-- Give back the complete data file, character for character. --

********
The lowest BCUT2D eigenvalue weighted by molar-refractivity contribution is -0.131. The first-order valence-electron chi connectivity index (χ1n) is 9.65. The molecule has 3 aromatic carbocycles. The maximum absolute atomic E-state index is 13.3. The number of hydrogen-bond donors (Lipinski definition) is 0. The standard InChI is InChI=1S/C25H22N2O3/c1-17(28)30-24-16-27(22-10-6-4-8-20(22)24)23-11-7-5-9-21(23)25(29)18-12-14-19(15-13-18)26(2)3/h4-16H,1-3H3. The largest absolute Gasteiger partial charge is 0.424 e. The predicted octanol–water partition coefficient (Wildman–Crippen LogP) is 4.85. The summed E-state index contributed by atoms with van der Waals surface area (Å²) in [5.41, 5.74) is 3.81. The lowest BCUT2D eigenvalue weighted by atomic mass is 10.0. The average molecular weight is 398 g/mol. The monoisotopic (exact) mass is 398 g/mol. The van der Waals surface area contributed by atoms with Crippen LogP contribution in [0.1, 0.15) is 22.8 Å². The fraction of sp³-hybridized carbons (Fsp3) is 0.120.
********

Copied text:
The lowest BCUT2D eigenvalue weighted by molar-refractivity contribution is -0.131. The first-order valence-electron chi connectivity index (χ1n) is 9.65. The molecule has 3 aromatic carbocycles. The maximum absolute atomic E-state index is 13.3. The number of hydrogen-bond donors (Lipinski definition) is 0. The standard InChI is InChI=1S/C25H22N2O3/c1-17(28)30-24-16-27(22-10-6-4-8-20(22)24)23-11-7-5-9-21(23)25(29)18-12-14-19(15-13-18)26(2)3/h4-16H,1-3H3. The largest absolute Gasteiger partial charge is 0.424 e. The predicted octanol–water partition coefficient (Wildman–Crippen LogP) is 4.85. The summed E-state index contributed by atoms with van der Waals surface area (Å²) in [5.41, 5.74) is 3.81. The lowest BCUT2D eigenvalue weighted by atomic mass is 10.0. The average molecular weight is 398 g/mol. The monoisotopic (exact) mass is 398 g/mol. The van der Waals surface area contributed by atoms with Crippen LogP contribution in [0.1, 0.15) is 22.8 Å². The fraction of sp³-hybridized carbons (Fsp3) is 0.120.